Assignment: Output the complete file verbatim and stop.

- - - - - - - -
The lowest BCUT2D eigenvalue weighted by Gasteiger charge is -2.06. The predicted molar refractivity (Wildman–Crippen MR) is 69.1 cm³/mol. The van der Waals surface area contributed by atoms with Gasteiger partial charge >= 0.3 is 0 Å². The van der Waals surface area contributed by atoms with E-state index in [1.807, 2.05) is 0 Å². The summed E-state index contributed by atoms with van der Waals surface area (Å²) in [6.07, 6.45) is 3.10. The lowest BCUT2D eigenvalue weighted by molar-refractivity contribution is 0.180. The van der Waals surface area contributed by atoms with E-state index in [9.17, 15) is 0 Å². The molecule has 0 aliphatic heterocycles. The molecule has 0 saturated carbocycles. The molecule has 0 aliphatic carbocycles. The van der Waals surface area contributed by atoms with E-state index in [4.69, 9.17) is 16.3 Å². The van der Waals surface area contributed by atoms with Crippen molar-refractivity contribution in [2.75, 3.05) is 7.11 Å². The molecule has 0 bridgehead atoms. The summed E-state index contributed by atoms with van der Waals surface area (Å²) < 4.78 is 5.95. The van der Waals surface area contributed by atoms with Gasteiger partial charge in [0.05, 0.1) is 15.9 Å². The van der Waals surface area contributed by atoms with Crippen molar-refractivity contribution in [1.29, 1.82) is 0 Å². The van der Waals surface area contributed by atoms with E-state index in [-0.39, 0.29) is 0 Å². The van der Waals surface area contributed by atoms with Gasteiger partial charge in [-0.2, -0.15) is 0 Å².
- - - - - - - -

The lowest BCUT2D eigenvalue weighted by Gasteiger charge is -2.06. The predicted molar refractivity (Wildman–Crippen MR) is 69.1 cm³/mol. The van der Waals surface area contributed by atoms with Gasteiger partial charge >= 0.3 is 0 Å². The van der Waals surface area contributed by atoms with E-state index in [1.807, 2.05) is 0 Å². The summed E-state index contributed by atoms with van der Waals surface area (Å²) in [6.07, 6.45) is 3.10. The lowest BCUT2D eigenvalue weighted by molar-refractivity contribution is 0.180. The van der Waals surface area contributed by atoms with E-state index in [9.17, 15) is 0 Å². The molecule has 0 aliphatic heterocycles. The molecule has 0 saturated carbocycles. The molecule has 0 aliphatic carbocycles. The van der Waals surface area contributed by atoms with E-state index in [4.69, 9.17) is 16.3 Å². The van der Waals surface area contributed by atoms with Crippen molar-refractivity contribution in [2.75, 3.05) is 7.11 Å². The molecule has 0 bridgehead atoms. The summed E-state index contributed by atoms with van der Waals surface area (Å²) < 4.78 is 5.95. The van der Waals surface area contributed by atoms with Gasteiger partial charge in [0.05, 0.1) is 15.9 Å². The van der Waals surface area contributed by atoms with Crippen molar-refractivity contribution in [1.29, 1.82) is 0 Å². The van der Waals surface area contributed by atoms with E-state index in [-0.39, 0.29) is 0 Å². The van der Waals surface area contributed by atoms with Gasteiger partial charge in [-0.2, -0.15) is 0 Å².